It was also amazing to see the liberality of thought so many Iraqis displayed — a fact daily obscured by the evening news.  Somehow it seems timely to point out in this regard that one of the biggest attacks the Outfoxed movie makers had against Fox News was that it had the temerity to show good news coming out of Iraq.  Lies, lies, lies, the movie makers implied.

I’m not so naive that I think things are wonderful in Iraq.  God knows that, if my home were reduced to intermittent moments of electricity and water, I’d be disconsolate.  I’d be even more unhappy if IEDs plagued my City.  But, on balance, I might still be happy to see the last of a man who led my country in an eight year war that saw 400,000 of my fellow citizens dead;** a man who committed genocide against hundreds of thousands of Kurds (including using chemical weapons against them); a man (and his sons) who routinely used unimaginable torture against those who merely disagreed with him; and a man who thought it was good public policy to behead people on street corners.  The film says that the low estimates for the Iraqi deaths under Saddam’s watch are one million people, with the highs coming in at about six million.  Freedom with limited electricity has to be preferable to life in that kind of nationwide torture chamber.

In the same way, I’d be deathly afraid of the Islamic death squads trying to impose their reign of terror throughout Iraq.  I’d recognize that, until matters stabilize somewhat, America is the only bulwark against Iraq falling to the Iraqi equivalent of the Taliban.  And I’d be damned resentful of American politicians and citizens who now want to cut and run — even if I wished that the Americans hadn’t come in the first place.

One last thought, which I’ll throw in here because I don’t have another place to put it — while most of use remember only a Germany resurgent in the late 1950s and onwards, thanks to the fact that the Americans got rid of the Nazis and instituted the Marshall plan, few of us like to dwell on the appalling period immediately after WWII ended.  Much of Germany was in ruins; the continent was crawling with war refugees, who were augmented with those escaping the Iron Curtain; and the Americans were unpopular with unregenerate Nazis (just as they are now unpopular with the Baathists).  It never occurred to the Americans, though, to walk away.  Instead, they stuck it out until Germany was back on her feet.  I’m pleased to say that, in another war sixty years later, with Bush at the helm, Americans are following the same pattern and staying the course.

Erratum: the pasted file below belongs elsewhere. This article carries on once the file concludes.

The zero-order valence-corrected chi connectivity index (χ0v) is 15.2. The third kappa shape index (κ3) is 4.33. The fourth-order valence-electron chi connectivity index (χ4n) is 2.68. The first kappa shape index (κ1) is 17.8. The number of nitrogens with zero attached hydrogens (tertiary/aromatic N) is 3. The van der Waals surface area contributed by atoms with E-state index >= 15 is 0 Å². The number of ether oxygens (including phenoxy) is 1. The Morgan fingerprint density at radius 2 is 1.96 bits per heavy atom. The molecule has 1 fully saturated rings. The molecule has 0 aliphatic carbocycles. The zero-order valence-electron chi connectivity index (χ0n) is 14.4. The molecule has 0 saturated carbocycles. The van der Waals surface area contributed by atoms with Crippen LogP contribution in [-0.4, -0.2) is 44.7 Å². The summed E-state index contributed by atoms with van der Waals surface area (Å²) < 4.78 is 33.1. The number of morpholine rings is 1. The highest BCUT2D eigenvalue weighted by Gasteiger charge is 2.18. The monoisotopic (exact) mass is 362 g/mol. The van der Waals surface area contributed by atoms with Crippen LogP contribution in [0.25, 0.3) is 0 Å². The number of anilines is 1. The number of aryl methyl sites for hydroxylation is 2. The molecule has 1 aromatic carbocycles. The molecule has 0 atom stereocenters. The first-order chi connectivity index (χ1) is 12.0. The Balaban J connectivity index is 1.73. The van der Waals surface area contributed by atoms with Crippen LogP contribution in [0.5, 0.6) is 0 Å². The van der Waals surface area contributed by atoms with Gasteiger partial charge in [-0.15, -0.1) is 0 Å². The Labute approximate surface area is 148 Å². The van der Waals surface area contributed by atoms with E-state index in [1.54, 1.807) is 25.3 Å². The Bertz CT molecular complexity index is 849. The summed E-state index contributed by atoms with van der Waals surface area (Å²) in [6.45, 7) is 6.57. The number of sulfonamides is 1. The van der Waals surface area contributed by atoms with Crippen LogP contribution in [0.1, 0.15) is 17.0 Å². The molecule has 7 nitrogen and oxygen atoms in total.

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*You don’t need to be reminded, do you, of the despair that current Abu Ghraib residents felt when the Americans turn the prison back over to the Iraqis?  Our polls and papers may still feel a squirmy masturbatory excitement when they think about America’s humiliation over the Abu Ghraib scandal, but those Arabs at the receiving end of real torture, as opposed to degradation (which I don’t countenance or support) know the difference.
**No one needs to remind me that the U.S. at this time sided with Iraq, on the principle that the enemy of my enemy was my friend.  The war started in 1980, while Iran still held the hostages, so I really don’t think you can blame the U.S. too much for sending words of encouragement when Saddam’s itchy megalomania had him facing off with the Iranians.

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Comments

  1. says

    Evil fights Evil, but the end goal of the Good is to get rid of both.